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Gold Hits more than One-Week Low, Firmer Dollar Dents Appeal

* Investors await U.S. jobs data due on Friday

* Progress made on inflation goal, says Fed’s Barkin

* Gold to resume downward trend this week, says analyst

June 29 (Reuters) - Gold prices fell to a more than one-week low on Tuesday, dented by the dollar’s gains and with the focus turning to U.S. jobs report that could offer a clearer picture on the Federal Reserve’s next move on monetary policy.

Spot gold was down 0.5% at $1,768.90 per ounce by 0832 GMT, after touching $1,766.20, its lowest since June 21, earlier in the session. U.S. gold futures fell 0.7% to $1,767.80.

“Market participants are reluctant to build new positions due to gold’s repeated failure to break above the psychologically important $1,800 level, upcoming labour market data and inflation,” Commerzbank analyst Carsten Fritsch said.

He said the dollar level was still pretty strong and hampering gold.

The U.S. Labor Department is expected to report a gain of 690,000 jobs in June, compared with 559,000 in May, and an unemployment rate of 5.7% versus 5.8% in the previous month, according to a Reuters poll of economists.

Meanwhile, Federal Reserve Bank of Richmond President Thomas Barkin said, the Fed had made “substantial further progress” towards its inflation goal in order to begin tapering asset purchases.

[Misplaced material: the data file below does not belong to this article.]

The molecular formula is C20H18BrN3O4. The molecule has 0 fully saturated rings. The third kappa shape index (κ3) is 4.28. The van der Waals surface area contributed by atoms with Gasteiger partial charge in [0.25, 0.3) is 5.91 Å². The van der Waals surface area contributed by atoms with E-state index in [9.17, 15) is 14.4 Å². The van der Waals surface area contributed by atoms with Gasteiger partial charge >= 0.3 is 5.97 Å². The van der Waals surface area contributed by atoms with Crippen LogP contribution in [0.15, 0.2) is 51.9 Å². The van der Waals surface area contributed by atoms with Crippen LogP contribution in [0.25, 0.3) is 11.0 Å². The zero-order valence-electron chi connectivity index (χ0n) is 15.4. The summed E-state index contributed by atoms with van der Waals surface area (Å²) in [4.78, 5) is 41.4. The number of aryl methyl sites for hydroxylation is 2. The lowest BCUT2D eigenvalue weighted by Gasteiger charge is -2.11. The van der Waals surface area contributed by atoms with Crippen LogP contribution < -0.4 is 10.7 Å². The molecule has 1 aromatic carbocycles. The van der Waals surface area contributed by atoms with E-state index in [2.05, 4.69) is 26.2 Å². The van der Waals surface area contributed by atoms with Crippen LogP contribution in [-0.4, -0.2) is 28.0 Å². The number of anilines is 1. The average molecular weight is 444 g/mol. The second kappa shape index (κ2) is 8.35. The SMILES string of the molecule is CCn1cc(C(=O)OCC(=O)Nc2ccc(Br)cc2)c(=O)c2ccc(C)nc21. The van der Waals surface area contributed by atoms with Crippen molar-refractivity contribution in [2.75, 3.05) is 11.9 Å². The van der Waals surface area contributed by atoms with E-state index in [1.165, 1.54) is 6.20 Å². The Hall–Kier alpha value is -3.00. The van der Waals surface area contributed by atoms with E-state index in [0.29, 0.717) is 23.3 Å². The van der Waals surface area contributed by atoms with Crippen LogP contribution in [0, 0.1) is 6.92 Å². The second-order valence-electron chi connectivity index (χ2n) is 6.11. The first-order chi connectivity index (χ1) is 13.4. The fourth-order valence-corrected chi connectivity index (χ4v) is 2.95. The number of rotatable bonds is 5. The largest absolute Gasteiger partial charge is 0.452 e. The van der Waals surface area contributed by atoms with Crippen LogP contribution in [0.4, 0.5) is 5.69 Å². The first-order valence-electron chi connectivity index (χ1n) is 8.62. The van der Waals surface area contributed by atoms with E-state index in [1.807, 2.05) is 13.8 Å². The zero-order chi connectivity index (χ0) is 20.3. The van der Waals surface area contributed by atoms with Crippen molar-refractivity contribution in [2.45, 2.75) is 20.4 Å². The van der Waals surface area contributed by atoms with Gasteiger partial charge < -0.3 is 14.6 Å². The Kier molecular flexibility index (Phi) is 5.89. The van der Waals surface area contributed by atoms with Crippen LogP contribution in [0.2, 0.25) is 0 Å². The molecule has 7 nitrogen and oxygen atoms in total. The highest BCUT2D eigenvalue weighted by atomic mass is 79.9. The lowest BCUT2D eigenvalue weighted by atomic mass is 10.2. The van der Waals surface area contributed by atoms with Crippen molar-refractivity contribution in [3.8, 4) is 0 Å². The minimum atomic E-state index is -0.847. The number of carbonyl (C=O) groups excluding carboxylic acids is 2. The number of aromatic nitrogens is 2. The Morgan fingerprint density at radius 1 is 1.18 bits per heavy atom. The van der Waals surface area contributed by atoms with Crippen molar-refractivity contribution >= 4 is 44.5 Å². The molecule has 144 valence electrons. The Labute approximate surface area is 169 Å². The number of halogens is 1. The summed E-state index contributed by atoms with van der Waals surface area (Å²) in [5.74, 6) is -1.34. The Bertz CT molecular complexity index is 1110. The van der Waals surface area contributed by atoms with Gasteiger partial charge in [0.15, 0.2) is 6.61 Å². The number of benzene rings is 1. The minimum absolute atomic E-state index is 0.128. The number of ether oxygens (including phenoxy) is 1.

Gold is often seen as a hedge against inflation, although a rate hike by the Fed would increase the opportunity cost of holding bullion and dull its appeal.

The dollar index rose 0.2%, making gold more expensive for holders of other currencies.

“Bearish pressure may continue this week ... Expect gold to resume its downward trend this week as risk sentiment firms and markets continue to look towards the prospects of tightening monetary conditions from the Fed,” Howie Lee, an economist at OCBC Bank, said in a note.

Silver fell 0.6% to $25.93 per ounce, platinum slipped 1.2% to $1,076.87, and palladium shed 0.7% to $2,667.97.

(Reporting by Arundhati Sarkar in Bengaluru; Editing by Edmund Blair)

Source: Reuters

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